October is the start of the crafting season - in my life anyway as Christmas isn't far away. And a change of season is the cue to bring out my autumn decorations. It seems this autumn's must have is the white mini pumpkin. They are in all the most beautiful Instagram photos. I think they may be called Mini Boos but they haven't reached us up here in North Wales. So I thought to make my own. Its an easy crochet pattern I found at Plant June and you can make two or three in an evening - well, perhaps crochet one evening and put together the next. June crocheted her stalks and so did I previously, but for my little white Boos I used a small stick from the garden or a cinnamon stick and a die cut felt leaf hot glued in place.
Next I stitched acorns using this pattern from Tatiana Maximenko. You might have seen I used her pattern for the mushrooms I photographed for my last post. Tatiana's patterns are beautiful, simple and photographed in detail to help you in your sewing. Her stitching is perfect and I must admit it needs time and patience to achieve anywhere near the same results. I need to try a few more as, of course, practise makes perfect - well as perfect as I can get.
My last project was somewhat easier to execute. I was looking through my pile of Landscape magazine back issues for a cake recipe I remembered - I thought last year. But I was distracted by the cover of a winter issue featuring decorations using Honesty seedpods. I'd collected the dried pods earlier in the summer and they were stored in my shed waiting to have their seeds saved for next year. I sacrificed a few to make these lovely window decorations. I stuck the seeds to the "silver pennies" with a dot of liquid craft glue and then used the same to glue them into a flower shape. When the sun shines through the window they light up!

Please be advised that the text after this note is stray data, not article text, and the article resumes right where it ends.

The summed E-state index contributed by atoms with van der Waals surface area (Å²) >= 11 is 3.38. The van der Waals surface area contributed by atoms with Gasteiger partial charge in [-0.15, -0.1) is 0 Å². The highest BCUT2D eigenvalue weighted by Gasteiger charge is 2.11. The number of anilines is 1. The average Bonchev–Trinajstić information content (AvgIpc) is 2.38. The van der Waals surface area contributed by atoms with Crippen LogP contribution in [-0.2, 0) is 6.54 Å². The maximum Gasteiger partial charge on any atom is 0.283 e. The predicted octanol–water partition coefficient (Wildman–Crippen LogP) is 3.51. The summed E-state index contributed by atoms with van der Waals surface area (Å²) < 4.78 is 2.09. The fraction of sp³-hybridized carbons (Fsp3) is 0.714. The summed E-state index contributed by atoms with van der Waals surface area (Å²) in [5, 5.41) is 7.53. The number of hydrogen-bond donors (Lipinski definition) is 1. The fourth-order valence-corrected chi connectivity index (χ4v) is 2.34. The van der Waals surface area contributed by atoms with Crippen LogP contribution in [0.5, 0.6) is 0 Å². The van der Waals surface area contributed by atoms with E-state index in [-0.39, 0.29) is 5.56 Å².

Have you ever noticed the seedpods are three layers thick. There is a stronger outer layer and inside is the silvery tissue paper thin layer with seeds on each side. Such a clever design! Its quite easy to peel the layers apart with your fingers and of course easy for the winds of autumn to separate those layers too and fling the seeds far and wide. Isn't nature amazing.